Rome School Performs Original Play “Girlhood”


Image Courtesy of Allie Macdonald

By Noah Slayter

“There’s no more chasing rainbows and hoping for an end to them. Their arches are illusions, solid at first glance. But then you try to touch them. There’s nothing to hold on to. The colors used to lure you in. And put you in a trance.” – Lana Del Rey’s Get Free.

The Rome School’s performance of “Girlhood” was a coquettish deluge into the female adolescent experience. Written by Dani Stoller, an MFA student at Catholic U, and performed April 5-7 of this year. Girlhood strives to explain what it means to be a girl without being too overt about it. 

The show is made up of a series of vignettes, with each displaying a scene that would resonate with the vast majority of girls in America. There are scenes involving common young adult conflicts, such as figuring out what college to attend or sneaking out to meet a boy. 

Image Courtesy of Allie Macdonald

The script had a realistic quality –  something hard to attain with informal dialogue, as “trendy” writing attempting to reach the casual slang of younger generations often comes across as condescending and Disney Channel-esque. Stoller’s book achieves this same casual tone but without sacrificing the emotion.

Directed by Ian Anthony Coleman, this is his directorial debut on a CUA stage. He said the show reminded him of Lana Del Rey’s song “Get Free.”

The initial impact of the show was worrisome. The set was minimal and random, with pieces of furniture taped to poles and walls. However, as the show continued, its reason became apparent. The show takes place underneath a highway overpass, so the randomized furniture reflects this. 

However, the overall setting seemed more intentional. The chaotic randomness of Coleman’s design was juvenile – but perhaps, so is girlhood.

The ensemble cast had an emotionally raw approach in their acting, which hinted at the reality of their scenes. Each scene felt like it could actually happen, which serves as another round of applause for Stoller’s script. The scenes felt dramatized but not unrealistic, resembling a modern version of Thorton Wilder’s “Our Town.” 

Each actor’s genuine passion was palpable. With that said, the vignettes are so relatable—the scenes so lifelike—that connecting with their everymen characters was likely not a stretch.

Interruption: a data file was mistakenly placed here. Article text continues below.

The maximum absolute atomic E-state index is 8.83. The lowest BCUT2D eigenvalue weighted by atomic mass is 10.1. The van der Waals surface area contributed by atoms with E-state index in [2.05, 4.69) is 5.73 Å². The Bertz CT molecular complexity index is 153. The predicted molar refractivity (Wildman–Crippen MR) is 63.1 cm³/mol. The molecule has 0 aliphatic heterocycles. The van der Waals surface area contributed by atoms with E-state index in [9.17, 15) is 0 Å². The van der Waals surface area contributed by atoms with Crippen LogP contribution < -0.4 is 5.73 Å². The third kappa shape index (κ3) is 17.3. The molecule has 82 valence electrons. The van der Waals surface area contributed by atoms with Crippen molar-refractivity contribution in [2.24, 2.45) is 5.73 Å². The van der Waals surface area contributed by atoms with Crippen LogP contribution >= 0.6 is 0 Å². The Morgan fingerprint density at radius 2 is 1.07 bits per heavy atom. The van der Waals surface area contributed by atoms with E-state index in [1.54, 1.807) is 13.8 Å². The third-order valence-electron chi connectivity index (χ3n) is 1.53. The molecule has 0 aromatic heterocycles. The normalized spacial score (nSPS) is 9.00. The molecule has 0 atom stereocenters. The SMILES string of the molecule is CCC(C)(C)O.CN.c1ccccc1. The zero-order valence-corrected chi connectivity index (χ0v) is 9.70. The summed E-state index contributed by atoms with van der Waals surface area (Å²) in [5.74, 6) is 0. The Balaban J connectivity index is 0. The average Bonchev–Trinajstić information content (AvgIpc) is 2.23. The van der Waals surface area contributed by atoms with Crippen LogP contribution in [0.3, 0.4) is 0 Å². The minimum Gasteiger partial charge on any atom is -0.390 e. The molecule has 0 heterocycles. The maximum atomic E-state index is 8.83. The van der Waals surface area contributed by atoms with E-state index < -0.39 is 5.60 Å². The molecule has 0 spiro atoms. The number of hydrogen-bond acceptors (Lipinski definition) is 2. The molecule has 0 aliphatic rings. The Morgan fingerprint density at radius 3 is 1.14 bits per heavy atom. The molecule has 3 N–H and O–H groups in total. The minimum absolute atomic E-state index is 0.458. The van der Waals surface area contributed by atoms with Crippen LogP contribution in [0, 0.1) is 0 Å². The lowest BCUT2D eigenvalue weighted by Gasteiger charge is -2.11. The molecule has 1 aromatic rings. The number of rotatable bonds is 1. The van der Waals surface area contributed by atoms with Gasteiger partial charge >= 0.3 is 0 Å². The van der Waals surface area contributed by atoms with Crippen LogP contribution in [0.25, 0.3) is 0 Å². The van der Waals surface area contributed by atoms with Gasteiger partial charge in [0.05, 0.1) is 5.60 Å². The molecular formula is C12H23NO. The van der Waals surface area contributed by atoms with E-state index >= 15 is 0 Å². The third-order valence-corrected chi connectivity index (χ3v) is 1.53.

From the ensemble, one actress stood out: Abigail Aronne, who played a myriad of roles with varying personalities. From nerd to drunk college student, Aronne’s array of characters were both distinct and full of pith. Her lines were delivered with sentiment that demonstrated her underlying power. 

Aronne’s various on-stage episodes culminated in the play’s ending scene. Her character, Gemma, just left the funeral for her dead mother. She, along with two other female friends, contemplate what comes after death –  is it an endless drop in the bucket of existence or a heavenly beatific vision? Breaking into tears, Gemma decides to believe that regardless of “where” her mother is, she knows part of her mother lives on inside her.

When asked about her experience playing Gemma, Aronne said she was “someone who relates very personally” to her grieving character.

 As Aronne lost her own mother connecting to Gemma’s experience was “truly an honor,” she said. 

“Losing a parent in your teens is scary and confusing,” the actress said. “It’s hard to know where to turn.” 

Confiding in friends, Aronne said, just as Gemma does, can be the support you need to “navigate this world.” 

Aronne commented that Gemma was “able to find that her mom’s spirit still lives on.” (This comment was perhaps not just referring to Gemma, but Aronne as well.)

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